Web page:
The Next Walks:
Saturday 3rd, Monday 12th, Saturday 17th, Monday 26th
Saturday 1st, Monday 10th, Wednesday 12th (Evening), Saturday 15th (Wick Fete),
Monday 17th, Sunday 23rd, Saturday 29th
Wednesday 9th (Evening), Monday 14th, Saturday 19th, Monday 21st, Saturday 26th
Monday 4th, Saturday 9th, Monday 18th, Saturday 23rd
Meet: Wick Village Hall at 9.50 for 10.00 start, unless otherwise stated in email
Walk Details: Members are notified by email
The Previous Walk:
Brynna and the Ridgeway footpath, 27th May
Things were looking a bit bleak on Friday night, so I cancelled the walk, but thankfully a few wanderers had other ideas and by Saturday morning the ‘Magnificent Seven’ gathered at WVH at the usual time and ready for action, so we headed off to Brynna (Yul Brynner, no he was from Russia!) for the start of our walk.
The weather was about as good as it can get, glorious sunshine, a slight south easterly breeze, and temperatures likely to rise to about 20 degrees, ‘what’s not to like’ as they say.
We left Gellifedi Road heading back into Brynna and turning right at the tattoo shop and along Church Street, and before long we were walking along a delightful country lane, very peaceful and quiet and on our way to the top of the mountain and the Ridgeway footpath.
We were now approaching Rhiwceiliog and turning right at Soar Chapel we continued the climb passing Coedcae Farm to the top of the mountain between Mynydd y Gaer and Mynydd Hugh at about 250 metres.It was now time to leave the road as we headed toward a flat part of ground that had been very well maintained by the local sheep, and a perfect place for a snack and also providing a good viewpoint toward well-known landmarks and the Bristol Channel. We could also make out the path to take us toward Llantrisant.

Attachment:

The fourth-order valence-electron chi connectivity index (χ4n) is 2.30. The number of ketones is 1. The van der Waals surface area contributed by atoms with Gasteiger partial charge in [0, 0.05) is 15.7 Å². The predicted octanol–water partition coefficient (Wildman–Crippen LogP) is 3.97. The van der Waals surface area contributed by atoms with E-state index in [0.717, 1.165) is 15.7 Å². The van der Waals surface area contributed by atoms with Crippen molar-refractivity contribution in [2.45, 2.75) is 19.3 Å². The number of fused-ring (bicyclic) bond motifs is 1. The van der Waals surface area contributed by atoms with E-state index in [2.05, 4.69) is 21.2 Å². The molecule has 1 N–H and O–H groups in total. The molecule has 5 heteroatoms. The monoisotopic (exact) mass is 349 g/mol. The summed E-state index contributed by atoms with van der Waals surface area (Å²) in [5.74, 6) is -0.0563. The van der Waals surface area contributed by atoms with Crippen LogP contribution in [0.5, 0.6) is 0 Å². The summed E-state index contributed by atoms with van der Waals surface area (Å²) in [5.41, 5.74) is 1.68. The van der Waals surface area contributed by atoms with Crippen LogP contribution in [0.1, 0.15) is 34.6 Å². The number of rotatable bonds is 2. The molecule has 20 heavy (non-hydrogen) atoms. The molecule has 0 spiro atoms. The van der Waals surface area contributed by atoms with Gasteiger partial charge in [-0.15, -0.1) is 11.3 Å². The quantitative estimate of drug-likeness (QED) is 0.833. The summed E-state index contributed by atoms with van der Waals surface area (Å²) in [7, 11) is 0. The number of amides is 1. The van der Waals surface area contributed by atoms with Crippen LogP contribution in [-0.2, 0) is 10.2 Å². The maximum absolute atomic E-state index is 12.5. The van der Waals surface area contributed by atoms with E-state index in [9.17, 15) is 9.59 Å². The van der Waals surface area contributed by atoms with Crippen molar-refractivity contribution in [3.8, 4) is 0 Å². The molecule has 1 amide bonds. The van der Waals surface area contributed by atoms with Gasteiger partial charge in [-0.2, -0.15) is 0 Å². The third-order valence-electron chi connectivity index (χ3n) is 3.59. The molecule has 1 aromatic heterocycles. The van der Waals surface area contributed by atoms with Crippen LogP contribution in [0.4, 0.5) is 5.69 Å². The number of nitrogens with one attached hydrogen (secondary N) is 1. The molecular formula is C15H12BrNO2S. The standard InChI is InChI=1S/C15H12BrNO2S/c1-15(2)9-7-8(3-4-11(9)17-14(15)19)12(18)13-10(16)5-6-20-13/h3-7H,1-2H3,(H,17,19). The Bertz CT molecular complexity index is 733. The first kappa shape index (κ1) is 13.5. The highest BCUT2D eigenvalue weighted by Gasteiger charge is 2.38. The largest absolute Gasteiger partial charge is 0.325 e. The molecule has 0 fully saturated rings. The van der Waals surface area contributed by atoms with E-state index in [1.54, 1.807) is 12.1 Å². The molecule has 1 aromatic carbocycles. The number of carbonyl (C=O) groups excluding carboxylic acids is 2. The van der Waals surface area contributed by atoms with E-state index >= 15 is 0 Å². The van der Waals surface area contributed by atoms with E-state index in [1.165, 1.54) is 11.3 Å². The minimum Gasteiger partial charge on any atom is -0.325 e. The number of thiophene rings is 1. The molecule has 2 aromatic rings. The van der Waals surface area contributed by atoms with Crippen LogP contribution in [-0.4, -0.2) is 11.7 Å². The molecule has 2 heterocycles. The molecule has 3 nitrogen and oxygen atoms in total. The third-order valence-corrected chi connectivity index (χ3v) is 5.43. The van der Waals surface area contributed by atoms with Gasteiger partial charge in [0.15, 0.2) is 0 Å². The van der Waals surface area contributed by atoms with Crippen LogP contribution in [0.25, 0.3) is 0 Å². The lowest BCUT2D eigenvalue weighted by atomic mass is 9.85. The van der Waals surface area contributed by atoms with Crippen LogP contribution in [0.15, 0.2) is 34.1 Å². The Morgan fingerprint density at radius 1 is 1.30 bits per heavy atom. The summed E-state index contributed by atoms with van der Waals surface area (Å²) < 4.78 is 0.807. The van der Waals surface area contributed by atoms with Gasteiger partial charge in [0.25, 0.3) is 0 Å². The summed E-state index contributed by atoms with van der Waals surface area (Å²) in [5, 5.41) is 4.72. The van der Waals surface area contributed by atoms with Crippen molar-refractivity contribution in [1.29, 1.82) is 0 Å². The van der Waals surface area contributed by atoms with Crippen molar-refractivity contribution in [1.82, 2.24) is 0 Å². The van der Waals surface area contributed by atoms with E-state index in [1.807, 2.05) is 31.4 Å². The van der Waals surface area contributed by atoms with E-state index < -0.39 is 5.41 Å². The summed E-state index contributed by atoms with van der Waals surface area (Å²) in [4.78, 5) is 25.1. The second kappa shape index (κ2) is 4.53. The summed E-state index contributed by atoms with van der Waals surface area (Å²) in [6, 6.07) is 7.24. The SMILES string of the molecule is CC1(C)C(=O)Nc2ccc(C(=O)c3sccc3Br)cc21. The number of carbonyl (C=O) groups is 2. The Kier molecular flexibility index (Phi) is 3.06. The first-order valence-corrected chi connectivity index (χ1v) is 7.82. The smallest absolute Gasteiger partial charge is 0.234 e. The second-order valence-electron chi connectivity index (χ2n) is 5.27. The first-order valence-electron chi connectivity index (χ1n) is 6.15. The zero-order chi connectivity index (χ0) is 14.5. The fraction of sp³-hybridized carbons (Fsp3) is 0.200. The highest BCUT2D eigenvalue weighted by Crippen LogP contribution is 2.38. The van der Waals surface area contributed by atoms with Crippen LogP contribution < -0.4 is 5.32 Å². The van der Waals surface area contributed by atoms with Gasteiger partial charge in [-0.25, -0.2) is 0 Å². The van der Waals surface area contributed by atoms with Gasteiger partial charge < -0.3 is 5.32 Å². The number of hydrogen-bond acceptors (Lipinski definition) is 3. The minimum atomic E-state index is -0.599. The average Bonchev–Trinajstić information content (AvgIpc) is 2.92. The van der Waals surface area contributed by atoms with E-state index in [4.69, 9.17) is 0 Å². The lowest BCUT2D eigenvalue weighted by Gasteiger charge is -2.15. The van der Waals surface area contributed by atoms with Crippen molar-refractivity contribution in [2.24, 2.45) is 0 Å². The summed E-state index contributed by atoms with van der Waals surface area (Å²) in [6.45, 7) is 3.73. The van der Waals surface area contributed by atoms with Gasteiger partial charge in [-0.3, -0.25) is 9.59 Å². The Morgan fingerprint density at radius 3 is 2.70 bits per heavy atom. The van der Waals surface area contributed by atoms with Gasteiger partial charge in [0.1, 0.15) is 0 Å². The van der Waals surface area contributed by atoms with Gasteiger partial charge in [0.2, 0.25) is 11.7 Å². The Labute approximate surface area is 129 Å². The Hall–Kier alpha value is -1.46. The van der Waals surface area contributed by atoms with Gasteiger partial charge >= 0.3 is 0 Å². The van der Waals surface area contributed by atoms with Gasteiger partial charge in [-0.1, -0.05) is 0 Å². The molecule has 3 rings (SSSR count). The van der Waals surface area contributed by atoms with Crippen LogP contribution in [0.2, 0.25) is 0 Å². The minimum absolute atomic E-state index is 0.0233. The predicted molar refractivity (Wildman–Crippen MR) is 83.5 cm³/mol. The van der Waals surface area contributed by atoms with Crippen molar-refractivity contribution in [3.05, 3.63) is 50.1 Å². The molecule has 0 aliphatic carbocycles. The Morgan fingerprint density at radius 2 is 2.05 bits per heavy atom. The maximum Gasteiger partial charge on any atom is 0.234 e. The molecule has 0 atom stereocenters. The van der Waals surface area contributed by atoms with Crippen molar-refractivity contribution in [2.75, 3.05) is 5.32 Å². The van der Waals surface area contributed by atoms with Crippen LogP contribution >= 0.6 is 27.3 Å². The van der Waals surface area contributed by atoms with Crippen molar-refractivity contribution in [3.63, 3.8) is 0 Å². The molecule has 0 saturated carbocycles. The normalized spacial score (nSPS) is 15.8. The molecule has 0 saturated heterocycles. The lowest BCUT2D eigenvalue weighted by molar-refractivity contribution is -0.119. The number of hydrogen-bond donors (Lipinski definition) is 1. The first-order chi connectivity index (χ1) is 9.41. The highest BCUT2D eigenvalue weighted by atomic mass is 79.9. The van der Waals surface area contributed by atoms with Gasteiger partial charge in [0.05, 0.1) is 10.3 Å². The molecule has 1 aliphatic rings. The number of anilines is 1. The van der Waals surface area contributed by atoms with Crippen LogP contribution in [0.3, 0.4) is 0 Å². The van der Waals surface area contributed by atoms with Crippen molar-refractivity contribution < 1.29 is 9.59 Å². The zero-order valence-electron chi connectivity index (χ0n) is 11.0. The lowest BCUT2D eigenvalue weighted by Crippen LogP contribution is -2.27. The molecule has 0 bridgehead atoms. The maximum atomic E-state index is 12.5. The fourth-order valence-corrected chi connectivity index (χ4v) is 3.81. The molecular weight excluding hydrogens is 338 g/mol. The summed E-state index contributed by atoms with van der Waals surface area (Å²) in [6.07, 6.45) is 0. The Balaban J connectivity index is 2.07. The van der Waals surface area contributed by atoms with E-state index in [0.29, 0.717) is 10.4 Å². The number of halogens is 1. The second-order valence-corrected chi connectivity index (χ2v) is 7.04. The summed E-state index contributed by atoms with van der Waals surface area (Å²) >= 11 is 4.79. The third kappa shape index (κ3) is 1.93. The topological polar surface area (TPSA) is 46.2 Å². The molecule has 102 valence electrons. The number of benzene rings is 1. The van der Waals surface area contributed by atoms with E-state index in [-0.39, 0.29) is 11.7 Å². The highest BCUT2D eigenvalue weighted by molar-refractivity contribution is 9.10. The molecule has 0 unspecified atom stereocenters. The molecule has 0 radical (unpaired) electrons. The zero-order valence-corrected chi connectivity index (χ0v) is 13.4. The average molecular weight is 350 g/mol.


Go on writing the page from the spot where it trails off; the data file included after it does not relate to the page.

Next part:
Dropping into the valley we continued until we reached the Nant Ciwc (stream) taking great care not to disturb an abundance of tadpoles enjoying the midday sun in a shallow pond. All safely across, it was time for a steep climb along a narrow footpath that would take us to the Ridgeway, by now the views were very good and very easy to spot yet more landmarks in the distance.
We were now amongst the Mynydd Portref windfarm turbines (very visible from Wick), pointing toward the south-east today due to the prevailing wind. Apart from the obvious benefits of reduced carbon dioxide emissions, contributions from revenues from the turbines are also made to the local communities of Brynna and Llanharan for community projects.
Continuing along the ridgeway, it was time to stop for lunch at St Peter’s Church (Capel Llanbad). The church was first built in the late 12th century, rebuilt in the late 17th century, and was still in regular use in the 18th century. However, the opening of the coal mines led to the building of a new church in Brynna (we passed the new church at the start of our walk), and the transfer of the chalice, bells and register in 1812. The church, an ancient monument (CADW Reference – GM338 Religious, Ritual and Funerary) has since fallen into disrepair, but the walls and a few gravestones are still very visible.
It wasn’t long before we began our descent toward Brynna having enjoyed a most enjoyable day’s walking in the hills and along the Ridgeway footpath.